KIGALI, 27 March 2021 – France acted “blind” as preparations were made ahead of the 1994 Rwanda Genocide in which one million people were killed , a new report says.
The victims, mostly members of the minority Tutsi ethnic group and moderate members of the majority Hutu group, were killed over a 100-day period from April to June 1994.
The 15-member Commission submitted its report Friday to French President Emmanuel Macron.
The report reached one major conclusion: it found no evidence of French complicity in the genocide.
Experts appointed by the Rwandan government studied the same issue and reached the exact opposite conclusion.
Rwandan experts pointed an accusing finger at France for complicity in the genocide – a charge which Paris has repeatedly said is without merit.
However, the French report, which Rwandese officials welcomed Friday, appears to almost fullly agree with the Rwandan government in concluding, among others, that France bears “heavy and overwhelming responsibilities” over the genocide.
French President at the time of the genocide, François Mitterrand, is blamed in the report for a “failure” of policy towards Rwanda.
Kigali on Friday said the report “represents an important step toward a common understanding of France’s role in the genocide against the Tutsi”.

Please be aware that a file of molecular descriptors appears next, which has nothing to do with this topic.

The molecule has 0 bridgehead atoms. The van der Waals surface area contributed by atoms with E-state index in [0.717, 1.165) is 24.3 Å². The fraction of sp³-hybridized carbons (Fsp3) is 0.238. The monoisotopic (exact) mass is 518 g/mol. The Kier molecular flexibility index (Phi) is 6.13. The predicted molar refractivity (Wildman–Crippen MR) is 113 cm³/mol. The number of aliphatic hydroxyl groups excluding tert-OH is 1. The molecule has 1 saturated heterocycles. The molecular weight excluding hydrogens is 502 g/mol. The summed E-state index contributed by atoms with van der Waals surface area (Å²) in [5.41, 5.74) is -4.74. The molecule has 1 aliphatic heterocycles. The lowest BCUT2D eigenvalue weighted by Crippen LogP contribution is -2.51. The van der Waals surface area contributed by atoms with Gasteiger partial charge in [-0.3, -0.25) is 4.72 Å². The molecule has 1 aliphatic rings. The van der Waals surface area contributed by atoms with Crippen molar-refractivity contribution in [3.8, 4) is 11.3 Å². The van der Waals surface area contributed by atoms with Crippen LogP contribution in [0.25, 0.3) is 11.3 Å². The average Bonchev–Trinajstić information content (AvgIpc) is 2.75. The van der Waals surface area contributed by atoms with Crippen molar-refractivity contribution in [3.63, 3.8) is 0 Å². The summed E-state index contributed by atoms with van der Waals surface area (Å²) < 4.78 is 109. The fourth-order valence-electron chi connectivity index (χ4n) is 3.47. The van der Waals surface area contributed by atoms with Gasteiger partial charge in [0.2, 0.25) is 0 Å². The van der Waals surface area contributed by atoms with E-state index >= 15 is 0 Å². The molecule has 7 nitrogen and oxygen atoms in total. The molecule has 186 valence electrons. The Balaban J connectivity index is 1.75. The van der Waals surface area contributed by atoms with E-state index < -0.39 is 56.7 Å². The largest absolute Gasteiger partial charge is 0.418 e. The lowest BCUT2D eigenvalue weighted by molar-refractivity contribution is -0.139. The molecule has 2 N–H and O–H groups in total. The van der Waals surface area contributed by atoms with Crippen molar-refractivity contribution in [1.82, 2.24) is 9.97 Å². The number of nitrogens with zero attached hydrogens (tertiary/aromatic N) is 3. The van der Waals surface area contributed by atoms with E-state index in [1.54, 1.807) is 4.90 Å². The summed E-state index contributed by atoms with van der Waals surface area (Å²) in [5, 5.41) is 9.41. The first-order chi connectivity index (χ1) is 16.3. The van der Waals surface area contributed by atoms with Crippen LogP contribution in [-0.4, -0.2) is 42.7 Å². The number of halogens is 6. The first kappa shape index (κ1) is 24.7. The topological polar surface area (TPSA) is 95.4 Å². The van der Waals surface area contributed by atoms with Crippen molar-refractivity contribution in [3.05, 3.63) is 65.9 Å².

The French government was one of the biggest partners of Rwanda at the time, providing political, economic, financial and military support to the Hutu-led regime of then Rwandan President Juvenal Habyarimana.
It is the leader’s assassination, in a plane crash on 6 April 1994, that sparked the mass slaughters.
Current Rwandese President, Paul Kagame, a member of the Tutsi minority whose members the genocide sought to exterminate led an armed uprising under the Rwandan Patriotic Front (RPF) to unseat the remnants of Juvenal Habyarimana’s regime.
Mitterrand had close relationsships with Habyarimana.
Led by historian Vincent Duclert, the commission membership included experts on the Holocaust, the Armenian Genocide during World War I and specialists on international criminal law.
Paris is publishing the findings of the commission after years of French official secrecy over links to the Hutus who ruled Rwanda in the lead up to and during the genocide.
The 15 members of the commission were given rare access to and studied French official files on the matter including military and intelligence archives, presidential and prime ministerial directives and diplomatic cables.
The French constitutional court in 2017 denied access to the archives shortly after French President Francois Hollande announced two years earlier that his government would declassify the files.
Rwandan officials have also blamed the United Nations, notably its peacekeeping division and the Security Council which did not authorize the deployment of French forces under Operation Turquoiseuntil 22 June 1994.
Kigali has always accused the French for arriving too late with help for hundreds of thousands of the victims.
The Rwandan government has promised the publication of its own report “the conclusions of which will complement and enrich those of the Duclert Commission”.